Barbecue by Robert O’Hara
Directed by Coleman Domingo
Geffen Theatre, Los Angeles
13 September 2016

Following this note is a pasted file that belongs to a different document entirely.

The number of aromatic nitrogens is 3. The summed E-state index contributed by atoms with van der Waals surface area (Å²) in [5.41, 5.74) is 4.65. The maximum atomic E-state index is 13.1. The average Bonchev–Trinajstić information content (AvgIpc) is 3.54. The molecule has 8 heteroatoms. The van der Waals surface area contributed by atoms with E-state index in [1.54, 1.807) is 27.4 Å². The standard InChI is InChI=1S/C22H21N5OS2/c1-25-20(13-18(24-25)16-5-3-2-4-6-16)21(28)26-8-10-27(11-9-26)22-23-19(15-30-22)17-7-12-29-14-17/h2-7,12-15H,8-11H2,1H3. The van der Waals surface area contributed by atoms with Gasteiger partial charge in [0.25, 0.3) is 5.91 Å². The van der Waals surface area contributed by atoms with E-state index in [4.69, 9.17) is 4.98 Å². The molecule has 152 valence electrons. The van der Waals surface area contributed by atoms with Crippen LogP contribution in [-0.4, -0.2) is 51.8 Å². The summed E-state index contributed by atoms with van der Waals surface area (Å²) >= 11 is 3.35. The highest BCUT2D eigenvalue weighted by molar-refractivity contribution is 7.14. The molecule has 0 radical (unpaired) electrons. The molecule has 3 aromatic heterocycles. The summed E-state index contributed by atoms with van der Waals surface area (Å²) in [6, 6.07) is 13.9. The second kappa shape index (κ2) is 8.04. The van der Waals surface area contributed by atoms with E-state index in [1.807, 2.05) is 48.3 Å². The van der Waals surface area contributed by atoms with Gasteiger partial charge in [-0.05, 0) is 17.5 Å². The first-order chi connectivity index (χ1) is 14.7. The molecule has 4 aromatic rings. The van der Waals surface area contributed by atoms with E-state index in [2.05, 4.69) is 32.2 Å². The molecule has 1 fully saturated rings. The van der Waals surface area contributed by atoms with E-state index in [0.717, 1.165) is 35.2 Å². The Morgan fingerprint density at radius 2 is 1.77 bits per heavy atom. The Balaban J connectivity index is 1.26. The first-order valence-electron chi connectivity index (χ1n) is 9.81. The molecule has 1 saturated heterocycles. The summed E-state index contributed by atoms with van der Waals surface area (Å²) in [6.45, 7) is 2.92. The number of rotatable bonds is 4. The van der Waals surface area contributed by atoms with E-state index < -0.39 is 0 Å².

Playwright Robert O’ Hara has dealt with themes of secrecy, family, race and gender since his startling acclaimed early work, Insurrection: Holding History (1997). His newest play, Barbecue, continues an exploration of these themes, adding a great dollop of irony to the fate of these characters in a funny and often audacious domestic comedy. In this play, O’Hara confronts two pervasive themes in contemporary American culture: exploitation and authenticity. Being the clever and provocative playwright that he is, O’Hara delivers, for the most part, a piercing look into how our contemporary media culture is dominated by the “reality show,” where episodes of human frailties are exploited for the sake of fame and fortune. O’Hara uses the substance abuse intervention as a mirror that reflects our society’s all consuming penchant for the tabloid presentation. While a comedic tone dominates, Barbecue’s underlying seriousness is revealed through its characters’ attitudes toward their own dysfunctional issues in relation to gender, race and class. O’Hara mixes these familiar themes with theatrical verve, resulting in a play that leans toward an entertainment piece without the stringent commentary associated with O’Hara’s earlier work.